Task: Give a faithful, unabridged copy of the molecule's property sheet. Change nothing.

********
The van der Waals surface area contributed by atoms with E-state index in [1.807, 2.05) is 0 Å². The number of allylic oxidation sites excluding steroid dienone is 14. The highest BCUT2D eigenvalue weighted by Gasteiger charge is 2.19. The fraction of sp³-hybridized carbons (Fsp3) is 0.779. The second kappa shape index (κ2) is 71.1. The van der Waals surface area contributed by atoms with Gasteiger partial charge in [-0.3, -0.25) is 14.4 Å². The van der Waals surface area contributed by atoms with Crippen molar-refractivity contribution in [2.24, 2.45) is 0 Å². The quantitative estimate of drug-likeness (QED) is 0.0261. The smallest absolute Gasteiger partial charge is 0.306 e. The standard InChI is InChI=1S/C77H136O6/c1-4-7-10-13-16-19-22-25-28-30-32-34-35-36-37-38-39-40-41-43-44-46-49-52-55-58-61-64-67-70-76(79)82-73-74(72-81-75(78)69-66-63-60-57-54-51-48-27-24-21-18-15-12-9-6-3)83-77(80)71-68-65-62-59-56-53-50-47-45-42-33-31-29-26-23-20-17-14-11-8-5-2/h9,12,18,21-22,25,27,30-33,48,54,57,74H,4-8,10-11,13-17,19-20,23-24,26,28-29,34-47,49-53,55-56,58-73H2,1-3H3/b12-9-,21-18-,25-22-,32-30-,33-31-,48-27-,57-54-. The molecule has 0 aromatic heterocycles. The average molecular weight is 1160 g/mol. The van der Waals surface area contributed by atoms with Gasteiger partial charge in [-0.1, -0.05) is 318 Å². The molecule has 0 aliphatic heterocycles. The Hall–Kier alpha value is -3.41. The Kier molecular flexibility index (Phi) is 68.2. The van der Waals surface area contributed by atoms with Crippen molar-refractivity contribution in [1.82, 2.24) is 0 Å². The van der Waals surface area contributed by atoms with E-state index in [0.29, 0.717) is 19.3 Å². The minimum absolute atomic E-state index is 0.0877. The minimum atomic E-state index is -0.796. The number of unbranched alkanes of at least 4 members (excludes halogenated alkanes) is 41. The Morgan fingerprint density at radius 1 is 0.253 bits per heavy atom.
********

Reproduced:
The van der Waals surface area contributed by atoms with E-state index in [1.807, 2.05) is 0 Å². The number of allylic oxidation sites excluding steroid dienone is 14. The highest BCUT2D eigenvalue weighted by Gasteiger charge is 2.19. The fraction of sp³-hybridized carbons (Fsp3) is 0.779. The second kappa shape index (κ2) is 71.1. The van der Waals surface area contributed by atoms with Gasteiger partial charge in [-0.3, -0.25) is 14.4 Å². The van der Waals surface area contributed by atoms with Crippen molar-refractivity contribution in [2.24, 2.45) is 0 Å². The quantitative estimate of drug-likeness (QED) is 0.0261. The smallest absolute Gasteiger partial charge is 0.306 e. The standard InChI is InChI=1S/C77H136O6/c1-4-7-10-13-16-19-22-25-28-30-32-34-35-36-37-38-39-40-41-43-44-46-49-52-55-58-61-64-67-70-76(79)82-73-74(72-81-75(78)69-66-63-60-57-54-51-48-27-24-21-18-15-12-9-6-3)83-77(80)71-68-65-62-59-56-53-50-47-45-42-33-31-29-26-23-20-17-14-11-8-5-2/h9,12,18,21-22,25,27,30-33,48,54,57,74H,4-8,10-11,13-17,19-20,23-24,26,28-29,34-47,49-53,55-56,58-73H2,1-3H3/b12-9-,21-18-,25-22-,32-30-,33-31-,48-27-,57-54-. The molecule has 0 aromatic heterocycles. The average molecular weight is 1160 g/mol. The van der Waals surface area contributed by atoms with Gasteiger partial charge in [-0.1, -0.05) is 318 Å². The molecule has 0 aliphatic heterocycles. The Hall–Kier alpha value is -3.41. The Kier molecular flexibility index (Phi) is 68.2. The van der Waals surface area contributed by atoms with Crippen molar-refractivity contribution in [1.82, 2.24) is 0 Å². The van der Waals surface area contributed by atoms with E-state index in [0.29, 0.717) is 19.3 Å². The minimum absolute atomic E-state index is 0.0877. The minimum atomic E-state index is -0.796. The number of unbranched alkanes of at least 4 members (excludes halogenated alkanes) is 41. The Morgan fingerprint density at radius 1 is 0.253 bits per heavy atom.